- Exhibits the form of a unimodal curve.

Theses assumptions create a distributional model and ordering is accomplished by arranging the matrix so that the class distributions approximate the required pattern. The resulting order is inferred to be chronological.

Predicted dates have to be interpreted with care: these dates are highly dependent on the range of the known dates and the fit of the regression.

## Usage

This package provides an implementation of the chronological modeling
method developed by Lise Bellanger and Husi
(2012). This method is slightly modified here and allows the
construction of different probability density curves of archaeological
assemblage dates (*event*, *activity* and
*tempo*).

```
## Bellanger et al. did not publish the data supporting their demonstration:
## no replication of their results is possible.
## Here is a pseudo-reproduction using the zuni dataset
## Assume that some assemblages are reliably dated (this is NOT a real example)
## The names of the vector entries must match the names of the assemblages
zuni_dates <- c(
LZ0569 = 1097, LZ0279 = 1119, CS16 = 1328, LZ0066 = 1111,
LZ0852 = 1216, LZ1209 = 1251, CS144 = 1262, LZ0563 = 1206,
LZ0329 = 1076, LZ0005Q = 859, LZ0322 = 1109, LZ0067 = 863,
LZ0578 = 1180, LZ0227 = 1104, LZ0610 = 1074
)
## Model the event and accumulation date for each assemblage
model <- event(zuni, dates = zuni_dates, cutoff = 90)
#> Warning: Argument 'cutoff' is defunct; please use 'rank' instead.
summary(get_model(model))
#>
#> Call:
#> stats::lm(formula = date ~ ., data = data)
#>
#> Residuals:
#> LZ0569 LZ0279 CS16 LZ0066 LZ0852 LZ1209 CS144 LZ0563 LZ0329 LZ0005Q
#> 0.4466 -3.9079 -0.2887 0.7279 -1.3127 0.5037 2.7819 -4.4530 -0.7960 0.1254
#> LZ0322 LZ0067 LZ0578 LZ0227 LZ0610
#> 2.6011 -0.1375 3.5140 -0.7672 0.9624
#>
#> Coefficients:
#> Estimate Std. Error t value Pr(>|t|)
#> (Intercept) 1164.6501 2.9154 399.481 2.36e-10 ***
#> F1 -158.2879 1.6497 -95.948 7.07e-08 ***
#> F2 25.7034 1.6841 15.263 0.000107 ***
#> F3 -5.6058 2.1603 -2.595 0.060368 .
#> F4 10.7571 5.8231 1.847 0.138419
#> F5 -3.1388 3.9485 -0.795 0.471160
#> F6 2.7244 1.3288 2.050 0.109653
#> F7 4.5647 5.2198 0.874 0.431212
#> F8 11.2980 3.4629 3.263 0.031006 *
#> F9 -5.1715 2.9554 -1.750 0.155041
#> F10 -0.3957 2.6497 -0.149 0.888522
#> ---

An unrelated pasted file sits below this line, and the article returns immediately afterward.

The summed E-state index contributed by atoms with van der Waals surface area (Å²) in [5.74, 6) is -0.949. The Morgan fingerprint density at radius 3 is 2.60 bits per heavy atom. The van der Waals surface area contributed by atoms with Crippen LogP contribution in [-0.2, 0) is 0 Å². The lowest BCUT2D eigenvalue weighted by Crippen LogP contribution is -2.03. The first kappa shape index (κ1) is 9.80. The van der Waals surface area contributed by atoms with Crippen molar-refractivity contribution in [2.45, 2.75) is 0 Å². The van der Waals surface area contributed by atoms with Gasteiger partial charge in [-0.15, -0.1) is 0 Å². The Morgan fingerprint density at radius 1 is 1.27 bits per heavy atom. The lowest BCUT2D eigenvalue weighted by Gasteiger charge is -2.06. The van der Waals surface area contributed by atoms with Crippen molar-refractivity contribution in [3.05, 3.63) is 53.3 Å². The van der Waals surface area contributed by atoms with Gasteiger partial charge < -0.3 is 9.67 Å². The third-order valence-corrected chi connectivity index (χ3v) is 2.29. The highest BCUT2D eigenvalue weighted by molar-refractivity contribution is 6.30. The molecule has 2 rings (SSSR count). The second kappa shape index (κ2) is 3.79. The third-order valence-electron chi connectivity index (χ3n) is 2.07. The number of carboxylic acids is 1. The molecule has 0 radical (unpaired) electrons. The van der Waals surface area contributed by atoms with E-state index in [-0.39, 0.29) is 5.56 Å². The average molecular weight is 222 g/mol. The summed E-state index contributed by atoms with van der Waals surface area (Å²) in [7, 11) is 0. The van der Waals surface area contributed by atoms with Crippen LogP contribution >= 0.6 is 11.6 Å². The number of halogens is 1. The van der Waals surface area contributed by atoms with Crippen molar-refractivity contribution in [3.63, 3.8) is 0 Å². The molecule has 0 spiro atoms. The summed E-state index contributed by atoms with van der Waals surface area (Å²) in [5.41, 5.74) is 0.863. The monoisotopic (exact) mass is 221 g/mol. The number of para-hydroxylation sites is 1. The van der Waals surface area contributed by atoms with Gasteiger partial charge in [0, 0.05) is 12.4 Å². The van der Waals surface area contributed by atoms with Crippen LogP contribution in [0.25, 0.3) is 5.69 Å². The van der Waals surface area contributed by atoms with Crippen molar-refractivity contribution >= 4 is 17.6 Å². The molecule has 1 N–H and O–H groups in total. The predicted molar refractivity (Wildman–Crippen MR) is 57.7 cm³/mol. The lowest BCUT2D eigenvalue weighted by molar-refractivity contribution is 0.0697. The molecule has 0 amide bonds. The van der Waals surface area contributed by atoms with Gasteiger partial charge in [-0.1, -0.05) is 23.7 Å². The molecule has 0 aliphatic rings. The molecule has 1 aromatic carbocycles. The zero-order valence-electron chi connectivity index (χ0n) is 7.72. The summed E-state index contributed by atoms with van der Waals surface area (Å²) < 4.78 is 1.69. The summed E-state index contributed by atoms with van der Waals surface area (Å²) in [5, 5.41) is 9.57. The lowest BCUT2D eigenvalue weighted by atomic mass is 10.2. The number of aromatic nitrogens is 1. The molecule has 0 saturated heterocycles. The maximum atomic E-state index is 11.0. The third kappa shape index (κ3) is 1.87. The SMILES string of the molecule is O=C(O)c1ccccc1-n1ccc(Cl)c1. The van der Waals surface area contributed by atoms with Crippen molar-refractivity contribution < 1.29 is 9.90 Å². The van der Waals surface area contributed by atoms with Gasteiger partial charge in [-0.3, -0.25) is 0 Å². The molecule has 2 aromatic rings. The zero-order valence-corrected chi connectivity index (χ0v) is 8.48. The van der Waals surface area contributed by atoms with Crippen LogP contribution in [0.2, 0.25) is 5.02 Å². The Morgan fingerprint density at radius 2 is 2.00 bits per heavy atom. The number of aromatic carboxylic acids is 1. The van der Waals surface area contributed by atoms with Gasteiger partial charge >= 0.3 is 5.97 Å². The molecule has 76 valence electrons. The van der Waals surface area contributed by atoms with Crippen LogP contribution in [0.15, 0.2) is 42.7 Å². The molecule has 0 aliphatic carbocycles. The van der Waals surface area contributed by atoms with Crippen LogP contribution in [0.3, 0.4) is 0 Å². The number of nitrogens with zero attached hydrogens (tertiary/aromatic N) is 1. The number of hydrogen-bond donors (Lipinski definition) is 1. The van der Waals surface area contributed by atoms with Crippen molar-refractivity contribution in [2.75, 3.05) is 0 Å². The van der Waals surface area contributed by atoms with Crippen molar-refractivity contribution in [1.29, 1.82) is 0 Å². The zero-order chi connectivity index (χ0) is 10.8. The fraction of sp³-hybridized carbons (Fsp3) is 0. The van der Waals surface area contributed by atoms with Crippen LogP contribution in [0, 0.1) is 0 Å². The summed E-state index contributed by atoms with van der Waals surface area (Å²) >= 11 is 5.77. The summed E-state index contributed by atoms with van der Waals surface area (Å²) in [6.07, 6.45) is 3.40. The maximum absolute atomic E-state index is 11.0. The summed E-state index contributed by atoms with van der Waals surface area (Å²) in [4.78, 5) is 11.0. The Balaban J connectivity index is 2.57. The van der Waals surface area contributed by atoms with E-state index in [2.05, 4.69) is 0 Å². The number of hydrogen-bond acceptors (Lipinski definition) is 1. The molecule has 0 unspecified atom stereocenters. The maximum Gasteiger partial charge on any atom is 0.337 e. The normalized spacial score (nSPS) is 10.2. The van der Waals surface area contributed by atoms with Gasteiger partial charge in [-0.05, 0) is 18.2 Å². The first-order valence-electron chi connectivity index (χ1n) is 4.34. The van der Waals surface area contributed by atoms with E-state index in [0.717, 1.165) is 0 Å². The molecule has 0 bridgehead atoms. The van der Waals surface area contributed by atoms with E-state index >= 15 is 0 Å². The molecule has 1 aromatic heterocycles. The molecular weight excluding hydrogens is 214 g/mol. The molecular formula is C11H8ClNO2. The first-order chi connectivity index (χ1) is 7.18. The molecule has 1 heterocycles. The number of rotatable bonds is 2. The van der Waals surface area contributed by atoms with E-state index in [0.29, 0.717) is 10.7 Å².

#> Signif. codes: 0 '***' 0.001 '**' 0.01 '*' 0.05 '.' 0.1 ' ' 1
#>
#> Residual standard error: 4.09 on 4 degrees of freedom
#> Multiple R-squared: 0.9997, Adjusted R-squared: 0.999
#> F-statistic: 1433 on 10 and 4 DF, p-value: 1.167e-06
## Estimate event dates
event <- predict_event(model, margin = 1, level = 0.95)
head(event)
#> date lower upper error
#> LZ1105 1169 1152 1185 6
#> LZ1103 1143 1136 1150 2
#> LZ1100 1156 1141 1172 5
#> LZ1099 1099 1087 1111 4
#> LZ1097 1088 1078 1099 4
#> LZ1096 840 825 855 5
## Estimate accumulation dates
acc <- predict_accumulation(model)
head(acc)
#> LZ1105 LZ1103 LZ1100 LZ1099 LZ1097 LZ1096
#> 1170 1140 1158 1087 1092 875
```

```
## Activity plot
plot(model, type = "activity", event = TRUE, select = "LZ1105")
```

```
## Tempo plot
plot(model, type = "tempo", select = "LZ1105")
```

Resampling methods can be used to check the stability of the
resulting model. If `jackknife()`

is used, one type/fabric is
removed at a time and all statistics are recalculated. In this way, one
can assess whether certain type/fabric has a substantial influence on
the date estimate. If `bootstrap()`

is used, a large number
of new bootstrap assemblages is created, with the same sample size, by
resampling the original assemblage with replacement. Then, examination
of the bootstrap statistics makes it possible to pinpoint assemblages
that require further investigation.

```
## Check model variability
## Warning: this may take a few seconds
## Jackknife fabrics
jack <- jackknife(model)
head(jack)
#> date lower upper error bias
#> LZ1105 1169 1153 1186 6 0
#> LZ1103 1143 1137 1150 2 0
#> LZ1100 1158 1142 1173 5 34
#> LZ1099 1097 1085 1109 4 -34
#> LZ1097 1094 1083 1104 4 102
#> LZ1096 842 827 857 5 34
## Bootstrap of assemblages
boot <- bootstrap(model, n = 30)
head(boot)
#> min mean max Q5 Q95
#> LZ1105 1136 1170.600 1237 1142.60 1199.00
#> LZ1103 1067 1149.000 1205 1095.70 1194.85
#> LZ1100 1102 1158.433 1238 1117.00 1207.55
#> LZ1099 1088 1097.100 1106 1088.00 1106.00
#> LZ1097 908 1076.100 1191 959.00 1172.80
#> LZ1096 726 855.600 991 775.45 979.30
```

## References

*Revue de statistique appliquée*54 (2): 65–81. https://doi.org/10.1111/j.1475-4754.2006.00249.x.

*Journal of Archaeological Science*39 (4): 777–90. https://doi.org/10.1016/j.jas.2011.06.031.

*Journal of Data Science*6: 135–54.

*American Antiquity*35 (03): 305–19. https://doi.org/10.2307/278341.

*Journal of Archaeological Science*71 (July): 1–9. https://doi.org/10.1016/j.jas.2016.05.006.

*The Digital Heritage of Archaeology*, edited by M. Doerr and A. Sarris. Hellenic Ministry of Culture.